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Press Releases


Connecticut DPH Reports First Influenza Deaths of 2019-2020 Season; Urges Residents to Get a Flu Shot

Flu Vaccine Now Widely Available; Residents Should not Wait to be Vaccinated

The Connecticut Department of Public Health (DPH) today is reporting the first influenza deaths of the 2019-2020 season, and is reminding residents to get vaccinated to protect their health against the flu. As the holiday season approaches and social activities increase, now is the time to protect yourself, family, and loved ones. Vaccination remains the most effective protection as the flu season can be long, running from October to May, peaking between December and March.

“I advise all Connecticut residents to take the proactive step to protect their health during flu season by getting a flu shot,” said DPH Commissioner Renee D. Coleman-Mitchell. “Flu vaccines are safe and effective, and can either help prevent you from becoming infected by this serious virus, or help lessen your symptoms if you do get sick.  Talk to your health care provider, pharmacist or local health department about the easiest way to get a flu shot.”

The Flu can cause serious health problems, especially for those with chronic health conditions such as asthma, the elderly, and infants who are too young to be immunized. In the 2018-2019 flu season DPH reported 3,506 persons hospitalized with influenza-associated illness in Connecticut, and a total of 88 influenza-associated deaths. Now is the time to get vaccinated before exposure as even healthy children and adults can get very sick from the flu.

To date, a total of 47 hospitalized patients with laboratory-confirmed influenza admitted between August 25 and November 9, 2019 have been reported to DPH.  Of these, 38 were associated with type A (subtype unspecified), 2 with Influenza A (H1N1), 4 with influenza A (H3N2), and 3 with influenza B viruses.  Two influenza-associated deaths occurred in Connecticut last week.  These are the first flu-associated deaths that have been reported to DPH during the 2019-2020 flu season.  The deaths involved a resident of Litchfield County and a resident of Fairfield County, both of whom were over 65 years old.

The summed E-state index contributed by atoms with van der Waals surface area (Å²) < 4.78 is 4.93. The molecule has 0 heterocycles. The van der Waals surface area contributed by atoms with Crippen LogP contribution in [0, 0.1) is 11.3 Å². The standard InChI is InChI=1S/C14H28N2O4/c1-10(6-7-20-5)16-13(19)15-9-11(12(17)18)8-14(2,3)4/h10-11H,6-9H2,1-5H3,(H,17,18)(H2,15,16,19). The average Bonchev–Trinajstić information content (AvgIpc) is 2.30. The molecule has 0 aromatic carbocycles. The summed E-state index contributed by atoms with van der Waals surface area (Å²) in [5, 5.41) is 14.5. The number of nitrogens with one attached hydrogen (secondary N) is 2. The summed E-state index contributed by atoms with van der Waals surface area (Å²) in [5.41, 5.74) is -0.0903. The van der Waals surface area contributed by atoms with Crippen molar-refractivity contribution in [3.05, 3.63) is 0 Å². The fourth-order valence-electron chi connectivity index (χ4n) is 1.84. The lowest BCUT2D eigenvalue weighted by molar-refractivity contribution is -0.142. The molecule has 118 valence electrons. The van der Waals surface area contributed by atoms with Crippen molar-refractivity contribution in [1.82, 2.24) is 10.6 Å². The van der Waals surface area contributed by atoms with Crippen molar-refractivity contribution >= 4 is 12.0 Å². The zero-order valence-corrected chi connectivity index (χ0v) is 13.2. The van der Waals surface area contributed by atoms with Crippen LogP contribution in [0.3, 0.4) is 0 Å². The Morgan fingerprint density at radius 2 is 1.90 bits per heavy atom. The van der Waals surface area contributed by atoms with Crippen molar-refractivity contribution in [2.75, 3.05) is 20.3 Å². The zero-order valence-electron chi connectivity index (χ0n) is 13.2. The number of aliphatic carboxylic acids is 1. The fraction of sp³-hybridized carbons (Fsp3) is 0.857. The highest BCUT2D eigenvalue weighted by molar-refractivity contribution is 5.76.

The Centers for Disease Control and Prevention (CDC) encourages all people over the age of six months old to be vaccinated. Vaccines are encouraged for high-risk groups, including children from 6 months to 18 years of age, women who will be pregnant during the flu season, people at least 50 years old, anyone with certain chronic medical conditions and people who live in nursing homes and long-term care facilities.

It is recommended the people 65 years and older get a flu shot instead of a nasal spray vaccine.  The nasal spray vaccine is only approved for use in non-pregnant individuals between the ages of 2-49 and is not effective for anyone over the age of 50. They can get any flu vaccine approved for use in that age group with no preference for any one vaccine over another. There are regular flu shots that are approved for use in people 65 years and older and there also are two vaccines designed specifically for people 65 years and older:

To get vaccinated for the flu check with your regular heath care provider or pharmacy to see if they have the flu vaccine available.  To find a flu clinic near you, visit the HealthMap Vaccine Finder at

For more information on influenza and vaccination, visit the Center for Disease Control and Prevention (CDC) website.

DPH posts a weekly flu update on the Influenza Surveillance and Statistics webpage:

A link to the weekly flu update can be found on the DPH main page under Featured Links titled “This Week’s Flu Update”